Fort Wilkins is a historic military outpost located in Copper Harbor at the northern tip of Keweenaw Peninsula. It was established in 1844 by the U.S. Army during a time of increased tensions between miners and the local Ojibwe people in the Keweenaw Peninsula, which is known for its rich copper deposits. The fort was named after Secretary of War William Wilkins.
The Army built 27 structures, including a guardhouse, powder magazine, 7 officer’s quarters, two barracks, two mess halls, hospital, storehouse, sutler’s store, quartermaster’s store, bakery, blacksmith’s shop, carpenter’s shop, icehouse, four quarters for married enlisted men, stables, and a slaughter house, to house the operations of two full-strength infantry companies. Several of these structures still survive. Others have been rebuilt following archaeological excavations.
Fort Wilkin’s Purpose
The primary purpose of Fort Wilkins was to maintain order and protect the interests of copper mining companies in the region and to protect the country’s interests in the Great Lakes region. It was one of several forts built in the Upper Great Lakes area during the mid-19th century.
After its establishment, Fort Wilkins served as a military post for only a short period. Due to declining copper prices and improved relations with the Ojibwe, the fort was left in the hands of Sgt. William Wright, in 1846. The rest of his fellow soldiers were sent to Texas, he was the only man to remain.
After Sgt. Wright passed in 1855 the fort was Leased to Dr. John Livermore. He was hoping to open a health resort for “invalids and others during the hot months”. With his death in 1861 the plans were never completed.
Fort Wilkins reactivate after the Civil War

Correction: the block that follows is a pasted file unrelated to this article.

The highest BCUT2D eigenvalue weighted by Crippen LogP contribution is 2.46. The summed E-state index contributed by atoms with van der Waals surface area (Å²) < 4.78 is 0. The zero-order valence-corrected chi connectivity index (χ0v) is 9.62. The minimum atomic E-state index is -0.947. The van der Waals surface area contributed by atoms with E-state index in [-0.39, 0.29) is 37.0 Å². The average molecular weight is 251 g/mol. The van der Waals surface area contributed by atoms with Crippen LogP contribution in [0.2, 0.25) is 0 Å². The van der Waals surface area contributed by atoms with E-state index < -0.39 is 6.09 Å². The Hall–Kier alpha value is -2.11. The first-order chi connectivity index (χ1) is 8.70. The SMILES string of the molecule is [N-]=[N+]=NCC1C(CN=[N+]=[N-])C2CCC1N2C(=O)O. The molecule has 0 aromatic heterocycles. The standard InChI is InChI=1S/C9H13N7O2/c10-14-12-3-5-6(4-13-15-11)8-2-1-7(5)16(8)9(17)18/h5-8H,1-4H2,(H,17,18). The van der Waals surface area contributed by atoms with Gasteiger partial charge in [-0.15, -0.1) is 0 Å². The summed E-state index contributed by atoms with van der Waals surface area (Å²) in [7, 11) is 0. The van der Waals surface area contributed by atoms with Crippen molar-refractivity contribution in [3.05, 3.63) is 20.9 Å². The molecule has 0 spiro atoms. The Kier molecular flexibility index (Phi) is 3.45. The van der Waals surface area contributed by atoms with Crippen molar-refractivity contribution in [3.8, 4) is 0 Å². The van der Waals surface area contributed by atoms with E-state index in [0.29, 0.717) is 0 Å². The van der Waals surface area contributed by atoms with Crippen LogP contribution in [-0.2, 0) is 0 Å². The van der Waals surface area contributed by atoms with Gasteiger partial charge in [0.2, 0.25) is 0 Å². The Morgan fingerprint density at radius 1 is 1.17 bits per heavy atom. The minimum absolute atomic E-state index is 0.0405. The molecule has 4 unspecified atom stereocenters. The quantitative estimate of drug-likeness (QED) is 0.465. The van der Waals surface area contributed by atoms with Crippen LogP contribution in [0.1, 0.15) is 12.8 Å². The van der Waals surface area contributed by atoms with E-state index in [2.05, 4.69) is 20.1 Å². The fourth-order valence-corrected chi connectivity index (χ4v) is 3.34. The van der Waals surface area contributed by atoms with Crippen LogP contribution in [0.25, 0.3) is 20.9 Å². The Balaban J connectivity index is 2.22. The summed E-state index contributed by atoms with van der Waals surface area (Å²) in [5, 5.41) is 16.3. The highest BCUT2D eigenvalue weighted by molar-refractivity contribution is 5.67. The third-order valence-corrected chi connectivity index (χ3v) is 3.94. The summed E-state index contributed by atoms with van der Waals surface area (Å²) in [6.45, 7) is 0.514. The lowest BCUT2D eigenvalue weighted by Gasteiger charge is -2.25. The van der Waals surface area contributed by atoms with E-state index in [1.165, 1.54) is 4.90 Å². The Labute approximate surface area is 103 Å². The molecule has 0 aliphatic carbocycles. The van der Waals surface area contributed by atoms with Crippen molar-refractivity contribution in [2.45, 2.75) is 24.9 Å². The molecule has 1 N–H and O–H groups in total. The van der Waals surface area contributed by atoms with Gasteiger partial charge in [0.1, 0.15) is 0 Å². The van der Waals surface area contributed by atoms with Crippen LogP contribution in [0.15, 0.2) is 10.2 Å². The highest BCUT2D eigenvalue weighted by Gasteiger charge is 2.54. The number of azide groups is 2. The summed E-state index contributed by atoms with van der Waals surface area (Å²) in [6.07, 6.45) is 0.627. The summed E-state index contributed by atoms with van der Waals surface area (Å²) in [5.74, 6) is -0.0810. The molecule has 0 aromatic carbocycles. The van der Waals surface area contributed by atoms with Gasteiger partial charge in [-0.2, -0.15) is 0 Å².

However, it was reactivated in 1867 after the Civil War and remained in service until 1870. The fort was used as a place for men to server out the rest of their enlistments from the war. The army permanently abandoned the facility at the end of August 1870.
In 1923 the Fort became a Michigan State Park is open to the public in the summer months. Fort Wilkins is preserved as part of Fort Wilkins Historic State Park and is designated a Michigan state historic site.
The park provides visitors with an opportunity to explore the fort’s well-preserved buildings, which include officer quarters, barracks, a bakery, and a hospital.
The fort’s architecture followed typical military design of the time, featuring log buildings surrounded by a wooden palisade. The site also offers beautiful views of Lake Superior and the surrounding natural landscapes.
Visitors can immerse themselves in the history of the region, learn about the daily lives of soldiers and civilians at the fort, and gain insight into the significant role Fort Wilkins played in the development of Michigan’s copper mining industry. Additionally, the park offers camping facilities and outdoor recreational activities, making it a popular destination for history enthusiasts and nature lovers alike. Many events are provided with fund raised by the Fort Wilkins Natural History Association.
Fort Wilkins – Historical Site
Statehood Era (1815 – 1860) – Registered in 1956 and erected in 1957 – ID # S33
Located on Old State Rd west of Sand Lake Rd., Copper Harbor, Grant Township – Lat: 47.46568500/Long: -87.85775100
As soon as miners began to enter the Copper Country, appeals were made to the army for protection from resentful Indians. Thus, in 1844, Fort Wilkins was built. Two companies of infantry stood guard at this early copper mining and shipping center. In 1846, during the Mexican War, the force was withdrawn. It was replaced only from 1867 to 1869.